A Few Words about “Reconstructions – Live”

I said that I would do my best to keep up with things on this blog, and so I will… gradually. “Reconstructions – Live” was an album that emerged from a time of relaxation, followed by a period of complete irritation.

I’ll explain, but first here’s a picture of the cover.

The Soviet Space Dog Project – “Reconstructions – Live”

This is an interesting picture of the Monument to the Conquerors of Space, which sits on top of the Memorial Museum of Cosmonautics in Moscow. If you follow the link to the details of the monument, you’ll find the picture that I used for my first release, “First Orbit”.

The “Reconstructions – Live” release is made up of five pieces that I recorded late at night, as live as possible, and just to relax – and it worked quite well. I would set up a sequencer backdrop, and any simple pad sounds that I might need (a sustain pedal is mighty handy at these times), and then I would improvise over the top. The sequencers were also manipulated live, which does give a bit of life to them.

My personal favourite is Dances with Flowers as this came from absolutely nowhere. I was playing with a simple sequence and pressed record as I was playing, then I (luckily) had a Moog solo sound to hand, and off I went – it’s just those two sounds. It’s very much in that 1975 style from Klaus (i.e. “Timewind”, but nowhere near that quality). The track name comes from the fact that a lot of titles for Klaus box set pieces appear to have been the first thing KDM (Klaus Dieter Müller) saw when he picked up the tape box – and then I saw this picture.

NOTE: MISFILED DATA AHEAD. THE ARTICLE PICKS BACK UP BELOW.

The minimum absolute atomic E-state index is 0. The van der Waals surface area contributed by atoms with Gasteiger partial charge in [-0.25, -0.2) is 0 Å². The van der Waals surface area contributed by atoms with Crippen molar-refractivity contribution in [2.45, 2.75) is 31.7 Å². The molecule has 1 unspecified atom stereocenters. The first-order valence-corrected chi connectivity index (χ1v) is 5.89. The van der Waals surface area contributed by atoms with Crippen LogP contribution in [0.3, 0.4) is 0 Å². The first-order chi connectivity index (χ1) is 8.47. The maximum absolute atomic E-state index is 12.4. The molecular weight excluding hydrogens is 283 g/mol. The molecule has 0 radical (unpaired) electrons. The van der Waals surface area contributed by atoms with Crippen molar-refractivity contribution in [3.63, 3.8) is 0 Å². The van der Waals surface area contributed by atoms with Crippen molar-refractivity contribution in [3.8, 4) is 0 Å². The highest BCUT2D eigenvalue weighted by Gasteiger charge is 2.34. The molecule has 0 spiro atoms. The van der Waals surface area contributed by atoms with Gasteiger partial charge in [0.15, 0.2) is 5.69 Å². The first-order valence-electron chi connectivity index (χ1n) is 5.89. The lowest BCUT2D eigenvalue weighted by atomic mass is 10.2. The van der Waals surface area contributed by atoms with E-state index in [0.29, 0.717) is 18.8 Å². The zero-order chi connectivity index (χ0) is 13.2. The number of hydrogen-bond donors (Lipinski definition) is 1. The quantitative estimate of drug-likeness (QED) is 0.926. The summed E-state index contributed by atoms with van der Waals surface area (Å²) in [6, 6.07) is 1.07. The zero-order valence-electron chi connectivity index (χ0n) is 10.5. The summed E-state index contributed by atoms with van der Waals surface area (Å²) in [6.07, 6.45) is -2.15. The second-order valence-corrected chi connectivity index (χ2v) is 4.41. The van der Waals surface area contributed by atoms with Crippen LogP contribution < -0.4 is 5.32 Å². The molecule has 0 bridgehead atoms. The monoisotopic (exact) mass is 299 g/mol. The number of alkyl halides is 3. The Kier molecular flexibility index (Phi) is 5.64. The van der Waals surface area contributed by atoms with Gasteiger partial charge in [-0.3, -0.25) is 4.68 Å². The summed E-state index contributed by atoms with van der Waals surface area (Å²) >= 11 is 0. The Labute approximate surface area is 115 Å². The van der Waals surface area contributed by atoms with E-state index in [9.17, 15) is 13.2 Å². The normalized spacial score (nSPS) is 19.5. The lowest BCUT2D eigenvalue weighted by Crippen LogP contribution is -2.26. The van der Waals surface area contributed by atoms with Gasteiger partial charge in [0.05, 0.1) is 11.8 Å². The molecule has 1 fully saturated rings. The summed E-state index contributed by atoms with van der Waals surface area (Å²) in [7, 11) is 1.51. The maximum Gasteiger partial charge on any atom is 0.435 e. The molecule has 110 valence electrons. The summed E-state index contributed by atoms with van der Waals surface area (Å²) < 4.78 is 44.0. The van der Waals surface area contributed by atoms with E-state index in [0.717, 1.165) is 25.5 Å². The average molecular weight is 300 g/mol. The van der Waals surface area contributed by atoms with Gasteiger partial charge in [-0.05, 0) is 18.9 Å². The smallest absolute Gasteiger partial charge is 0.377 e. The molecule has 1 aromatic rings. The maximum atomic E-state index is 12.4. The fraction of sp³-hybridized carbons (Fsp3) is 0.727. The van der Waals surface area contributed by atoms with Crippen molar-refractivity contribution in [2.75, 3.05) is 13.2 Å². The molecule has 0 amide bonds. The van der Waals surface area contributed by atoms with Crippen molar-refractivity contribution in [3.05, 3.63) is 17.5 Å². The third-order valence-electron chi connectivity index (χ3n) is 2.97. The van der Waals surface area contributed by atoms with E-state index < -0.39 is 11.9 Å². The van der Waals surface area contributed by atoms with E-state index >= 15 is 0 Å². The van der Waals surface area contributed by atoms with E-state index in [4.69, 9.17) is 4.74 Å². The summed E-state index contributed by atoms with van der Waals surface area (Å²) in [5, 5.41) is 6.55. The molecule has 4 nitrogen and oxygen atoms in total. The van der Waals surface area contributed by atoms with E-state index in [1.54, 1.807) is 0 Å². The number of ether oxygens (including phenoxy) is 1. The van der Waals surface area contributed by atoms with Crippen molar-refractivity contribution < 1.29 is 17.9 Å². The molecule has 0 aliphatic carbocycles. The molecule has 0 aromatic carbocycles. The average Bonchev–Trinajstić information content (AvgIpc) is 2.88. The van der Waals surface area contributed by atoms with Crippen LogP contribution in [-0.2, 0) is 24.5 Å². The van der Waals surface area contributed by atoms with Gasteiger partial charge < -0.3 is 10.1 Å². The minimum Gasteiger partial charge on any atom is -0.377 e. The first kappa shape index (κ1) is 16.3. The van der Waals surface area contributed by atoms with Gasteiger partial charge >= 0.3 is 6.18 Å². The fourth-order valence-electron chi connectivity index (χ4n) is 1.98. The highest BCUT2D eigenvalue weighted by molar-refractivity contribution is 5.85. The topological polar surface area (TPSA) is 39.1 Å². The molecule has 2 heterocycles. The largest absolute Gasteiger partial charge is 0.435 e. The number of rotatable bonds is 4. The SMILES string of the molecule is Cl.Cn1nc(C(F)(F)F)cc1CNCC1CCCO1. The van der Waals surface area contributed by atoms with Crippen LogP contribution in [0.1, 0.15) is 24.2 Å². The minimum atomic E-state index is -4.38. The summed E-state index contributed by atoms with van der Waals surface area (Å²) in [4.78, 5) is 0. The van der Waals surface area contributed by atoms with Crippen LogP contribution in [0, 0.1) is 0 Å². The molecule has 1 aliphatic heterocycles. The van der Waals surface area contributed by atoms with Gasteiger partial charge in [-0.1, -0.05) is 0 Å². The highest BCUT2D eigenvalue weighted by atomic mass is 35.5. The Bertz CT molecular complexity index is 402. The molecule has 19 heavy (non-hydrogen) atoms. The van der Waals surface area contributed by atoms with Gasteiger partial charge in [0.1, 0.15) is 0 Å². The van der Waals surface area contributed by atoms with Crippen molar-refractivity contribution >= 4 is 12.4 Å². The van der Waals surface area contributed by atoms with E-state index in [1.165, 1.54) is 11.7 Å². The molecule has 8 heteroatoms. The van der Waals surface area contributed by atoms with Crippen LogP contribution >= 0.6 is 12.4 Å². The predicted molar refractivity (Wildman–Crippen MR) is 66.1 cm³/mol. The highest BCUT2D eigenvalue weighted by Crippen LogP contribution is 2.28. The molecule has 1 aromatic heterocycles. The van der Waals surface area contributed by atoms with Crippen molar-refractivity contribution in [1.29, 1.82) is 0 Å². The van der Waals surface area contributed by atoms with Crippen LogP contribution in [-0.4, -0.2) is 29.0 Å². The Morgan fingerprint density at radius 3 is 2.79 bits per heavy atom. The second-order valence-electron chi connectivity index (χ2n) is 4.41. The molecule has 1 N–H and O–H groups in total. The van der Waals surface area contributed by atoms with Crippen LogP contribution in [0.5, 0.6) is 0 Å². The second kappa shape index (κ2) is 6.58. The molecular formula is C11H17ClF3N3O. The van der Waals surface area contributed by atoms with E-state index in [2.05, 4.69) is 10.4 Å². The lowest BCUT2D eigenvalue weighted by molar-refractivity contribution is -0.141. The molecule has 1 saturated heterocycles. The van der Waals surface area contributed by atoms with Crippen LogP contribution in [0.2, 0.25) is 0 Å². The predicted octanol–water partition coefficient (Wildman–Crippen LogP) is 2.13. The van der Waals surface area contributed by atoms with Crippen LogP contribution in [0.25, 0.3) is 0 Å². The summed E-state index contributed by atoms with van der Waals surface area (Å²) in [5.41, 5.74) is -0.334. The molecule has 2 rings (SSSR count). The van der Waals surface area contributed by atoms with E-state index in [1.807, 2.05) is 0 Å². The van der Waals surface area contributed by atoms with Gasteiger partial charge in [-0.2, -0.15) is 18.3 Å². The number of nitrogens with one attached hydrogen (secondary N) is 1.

An odd picture of Klaus Schulze from 1973

All of the tracks can be traced back to whatever was going through my mind at the time, or perhaps a relevant picture. For example, PS-3300 in the Mirror was named because I was playing with some of those Korg PS-3300 sounds, and then I remembered this picture.

Klaus Schulze during the recording of “Mirage” in 1977, with a Korg PS-3300

That’s the relaxation bit covered, so what about the complete irritation…? That came about on a Thursday morning when my main music computer failed to boot. At first I thought it was just a small glitch, but it quickly became obvious that it was going to be a bigger job than simply a reboot and a bit of waiting. After a lot of work all in the hope of resurrecting the machine with minimal loss of data, and with the massively helpful, and extensive help of Tony Sawford, I finally had to reinstall the operating system – having first ensured that I would lose the absolute minimum of data.

Just about a week later I had a working machine that needed a lot of time to make it function as it had done previously. I finally got there on the August Bandcamp Friday (i.e. the day when Bandcamp waive their artist fees). I do try to issue something on this day and I decided late on to put out the late night noodles and they have been amazingly popular.

So, lessons learned: good backup regimes (luckily, I lost no actual data, just setups), save lots of configuration setups, know where all of my licenses are, and don’t plan to release anything, rather just issue some noodlely pieces as people will like them.

Since then, I’ve continued to get my setup the way I like it so that I can capture things immediately and as they happen live. I believe that I’m there and to put it to the test I recorded a 60-minute piece that will appear in early September somewhere very interesting. Once it’s out in the wild, I’ll say a bit more about it.

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